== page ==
Plans to make president Jammeh a king has been finally made public after months of underground work by the ruling APRC party stalwarts led by local chiefs.
This was unveiled at statehouse on Friday during a meeting claimed to be summoned by president Jammeh to discuss extending the death sentence – from murder and treason - to offences of drugs and human trafficking.
In attendance at the meeting were ministers, ruling party National Assembly members, local government authorities, local chiefs, , religious leaders and his party bigwigs.
But the meeting, which was designed to dilate on death sentence in the wake of the rising crime rate, witnessed an obvious shift to unmasking plans to transform The Republic of The Gambia into a Kingdom.
The agenda was set by Jammeh himself as he expressed outrage at ‘troubles elections created in Africa’.
“We all know the problems elections have created in Africa; the problem in Somalia is caused by elections and in many other countries. “Nearer [to home] in Guinea, people of different tribes are killing one another because of elections,” he said.
As the country prepares to embark on a circle of elections – presidential, parliamentary and local government in 2011, 2012 and 2013 respectively, Jammeh said people will vote so long as the constitution dictates.
“But it is left to you [Gambians]; whatever you decide is what we will do,” he said of the no election campaign
The campaigns for no elections and to crown president Jammeh as King have been in the rumour mill for some time now.
The local chiefs who are reportedly pushing the agenda forward have recently toured the whole country after president Jammeh donated vehicles to them, sources revealed.
However, the Independent Electoral Commission has condemned the move.
“The campaign for no elections is a non-starter and should be discouraged in all its forms,” IEC said, at the recently concluded outreach for National Assembly members, where it was hinted.
Hon. Fabakary T. Jatta, the majority leader of parliament has been warned of contempt of the constitution for saying that the secret ballot is the highest form of hypocrisy.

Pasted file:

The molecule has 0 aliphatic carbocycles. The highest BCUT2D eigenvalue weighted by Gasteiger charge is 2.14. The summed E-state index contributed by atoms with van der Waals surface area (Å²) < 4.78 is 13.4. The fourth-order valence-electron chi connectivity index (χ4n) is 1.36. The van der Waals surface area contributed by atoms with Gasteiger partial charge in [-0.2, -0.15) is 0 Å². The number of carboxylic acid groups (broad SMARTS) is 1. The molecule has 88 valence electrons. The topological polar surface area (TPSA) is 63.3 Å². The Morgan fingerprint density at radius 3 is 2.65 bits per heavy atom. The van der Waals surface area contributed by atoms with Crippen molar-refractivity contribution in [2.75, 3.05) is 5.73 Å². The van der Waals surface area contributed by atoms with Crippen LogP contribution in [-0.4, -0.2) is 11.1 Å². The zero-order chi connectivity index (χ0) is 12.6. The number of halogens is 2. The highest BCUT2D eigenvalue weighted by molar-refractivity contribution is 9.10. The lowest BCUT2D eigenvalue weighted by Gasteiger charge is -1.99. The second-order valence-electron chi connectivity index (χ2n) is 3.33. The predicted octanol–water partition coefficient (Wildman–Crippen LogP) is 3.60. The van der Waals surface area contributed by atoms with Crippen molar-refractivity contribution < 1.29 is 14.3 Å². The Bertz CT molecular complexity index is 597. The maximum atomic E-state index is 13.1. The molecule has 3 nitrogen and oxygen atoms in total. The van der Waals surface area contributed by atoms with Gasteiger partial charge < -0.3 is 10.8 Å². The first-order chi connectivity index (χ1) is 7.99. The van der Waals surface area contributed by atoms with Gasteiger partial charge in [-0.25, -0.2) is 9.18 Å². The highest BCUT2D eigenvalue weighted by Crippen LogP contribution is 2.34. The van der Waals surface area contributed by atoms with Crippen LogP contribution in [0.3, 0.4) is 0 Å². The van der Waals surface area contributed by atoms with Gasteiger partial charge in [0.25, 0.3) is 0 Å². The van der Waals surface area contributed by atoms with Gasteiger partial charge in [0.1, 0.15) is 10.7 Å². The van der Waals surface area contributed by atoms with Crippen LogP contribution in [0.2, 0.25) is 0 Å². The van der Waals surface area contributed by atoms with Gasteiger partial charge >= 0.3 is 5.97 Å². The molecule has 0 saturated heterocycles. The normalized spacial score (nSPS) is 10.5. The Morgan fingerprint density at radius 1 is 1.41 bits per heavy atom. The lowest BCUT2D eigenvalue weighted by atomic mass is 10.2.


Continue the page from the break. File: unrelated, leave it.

Undeterred by this warning, Hon. Jatta said at Saturday’s meeting: “I said it once and I am repeating it here that elections, especially the secret ballot is hypocrisy.”
“Even if it happens that we go to the polls 2011, it might as well be the last election [for The Gambia]” Jatta said.
The governor of North Bank Region Edwar Seckan said chiefs have approached them to make Jammeh a king and they have agreed.
“The constitution is neither the Quran nor the Bible,” says Alhagie Demba Manneh from rural-Lower River region. “We want to make president Jammeh a King and we will amend it to suit our needs.”
President Jammeh came to power through a military coup in 1994 putting an end to the thirty-year-rule of Dawda Kairaba Jawara, who was re-elected in office 5 times after Independence in 1965.
All political parties and political activities were banned during the two year transition period in the run-up to a return to a democratic civilian government.
The presidential elections held in 1996 saw Jammeh winning with 56 percent of the votes and captured the majority of seats in the legislative elections held in 1997.
Although he dropped to 53 percent of votes in the 2001 presidential elections, he was able to secure a virtual monopoly at the National Assembly after the main-opposition UDP boycotted the elections amid cries of foul play.
In 2006, president Jammeh won 67 of the votes and his party maintained a strong majority in the National Assembly.
Although some local and foreign election observers deemed the elections free, fair and transparent, there were reports of unfair play and the opposition maintained that there has never been a level playing ground for free and fair elections.
Meanwhile voter apathy has been phenomenally increasing at a worrying rate as over 50 percent of registered voters failed to cast their votes during the 2006 presidential elections.
Source: Kissi Mansa
Source: Kissi Mansa